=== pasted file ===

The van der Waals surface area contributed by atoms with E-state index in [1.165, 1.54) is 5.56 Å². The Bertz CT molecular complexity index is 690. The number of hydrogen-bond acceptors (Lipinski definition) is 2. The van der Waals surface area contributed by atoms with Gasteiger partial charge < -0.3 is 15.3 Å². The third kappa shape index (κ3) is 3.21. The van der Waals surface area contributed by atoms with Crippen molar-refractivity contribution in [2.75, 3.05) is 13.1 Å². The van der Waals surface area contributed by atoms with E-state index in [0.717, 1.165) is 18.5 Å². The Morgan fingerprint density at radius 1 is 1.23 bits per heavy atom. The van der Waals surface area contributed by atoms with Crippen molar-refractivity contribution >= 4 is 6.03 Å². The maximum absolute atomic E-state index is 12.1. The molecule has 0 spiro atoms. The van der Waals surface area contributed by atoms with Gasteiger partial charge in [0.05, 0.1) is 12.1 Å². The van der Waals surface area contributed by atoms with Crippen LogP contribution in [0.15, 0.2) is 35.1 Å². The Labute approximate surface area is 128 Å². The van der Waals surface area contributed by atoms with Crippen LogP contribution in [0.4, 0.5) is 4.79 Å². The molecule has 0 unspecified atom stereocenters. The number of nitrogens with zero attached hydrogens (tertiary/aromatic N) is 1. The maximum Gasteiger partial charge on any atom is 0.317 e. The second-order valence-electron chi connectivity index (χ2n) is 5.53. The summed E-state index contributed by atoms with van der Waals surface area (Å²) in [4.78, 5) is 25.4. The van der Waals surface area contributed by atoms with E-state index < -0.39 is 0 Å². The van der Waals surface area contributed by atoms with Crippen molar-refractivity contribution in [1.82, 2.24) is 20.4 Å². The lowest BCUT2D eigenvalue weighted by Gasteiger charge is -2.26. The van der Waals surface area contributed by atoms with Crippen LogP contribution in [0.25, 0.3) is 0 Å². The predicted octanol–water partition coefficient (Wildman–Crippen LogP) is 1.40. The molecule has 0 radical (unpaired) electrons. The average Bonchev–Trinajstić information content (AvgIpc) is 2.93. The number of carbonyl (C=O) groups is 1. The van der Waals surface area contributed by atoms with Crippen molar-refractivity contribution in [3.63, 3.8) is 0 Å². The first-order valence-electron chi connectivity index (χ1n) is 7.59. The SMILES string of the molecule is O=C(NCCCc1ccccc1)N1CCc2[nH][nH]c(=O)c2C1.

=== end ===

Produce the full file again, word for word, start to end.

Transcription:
The van der Waals surface area contributed by atoms with E-state index in [1.165, 1.54) is 5.56 Å². The Bertz CT molecular complexity index is 690. The number of hydrogen-bond acceptors (Lipinski definition) is 2. The van der Waals surface area contributed by atoms with Gasteiger partial charge < -0.3 is 15.3 Å². The third kappa shape index (κ3) is 3.21. The van der Waals surface area contributed by atoms with Crippen molar-refractivity contribution in [2.75, 3.05) is 13.1 Å². The van der Waals surface area contributed by atoms with E-state index in [0.717, 1.165) is 18.5 Å². The Morgan fingerprint density at radius 1 is 1.23 bits per heavy atom. The van der Waals surface area contributed by atoms with Crippen molar-refractivity contribution >= 4 is 6.03 Å². The maximum absolute atomic E-state index is 12.1. The molecule has 0 spiro atoms. The van der Waals surface area contributed by atoms with Gasteiger partial charge in [0.05, 0.1) is 12.1 Å². The van der Waals surface area contributed by atoms with Crippen LogP contribution in [0.15, 0.2) is 35.1 Å². The Labute approximate surface area is 128 Å². The van der Waals surface area contributed by atoms with Crippen LogP contribution in [0.4, 0.5) is 4.79 Å². The molecule has 0 unspecified atom stereocenters. The number of nitrogens with zero attached hydrogens (tertiary/aromatic N) is 1. The maximum Gasteiger partial charge on any atom is 0.317 e. The second-order valence-electron chi connectivity index (χ2n) is 5.53. The summed E-state index contributed by atoms with van der Waals surface area (Å²) in [4.78, 5) is 25.4. The van der Waals surface area contributed by atoms with E-state index < -0.39 is 0 Å². The van der Waals surface area contributed by atoms with Crippen molar-refractivity contribution in [1.82, 2.24) is 20.4 Å². The lowest BCUT2D eigenvalue weighted by Gasteiger charge is -2.26. The van der Waals surface area contributed by atoms with Crippen LogP contribution in [0.25, 0.3) is 0 Å². The predicted octanol–water partition coefficient (Wildman–Crippen LogP) is 1.40. The molecule has 0 radical (unpaired) electrons. The average Bonchev–Trinajstić information content (AvgIpc) is 2.93. The number of carbonyl (C=O) groups is 1. The van der Waals surface area contributed by atoms with Crippen molar-refractivity contribution in [3.63, 3.8) is 0 Å². The first-order valence-electron chi connectivity index (χ1n) is 7.59. The SMILES string of the molecule is O=C(NCCCc1ccccc1)N1CCc2[nH][nH]c(=O)c2C1.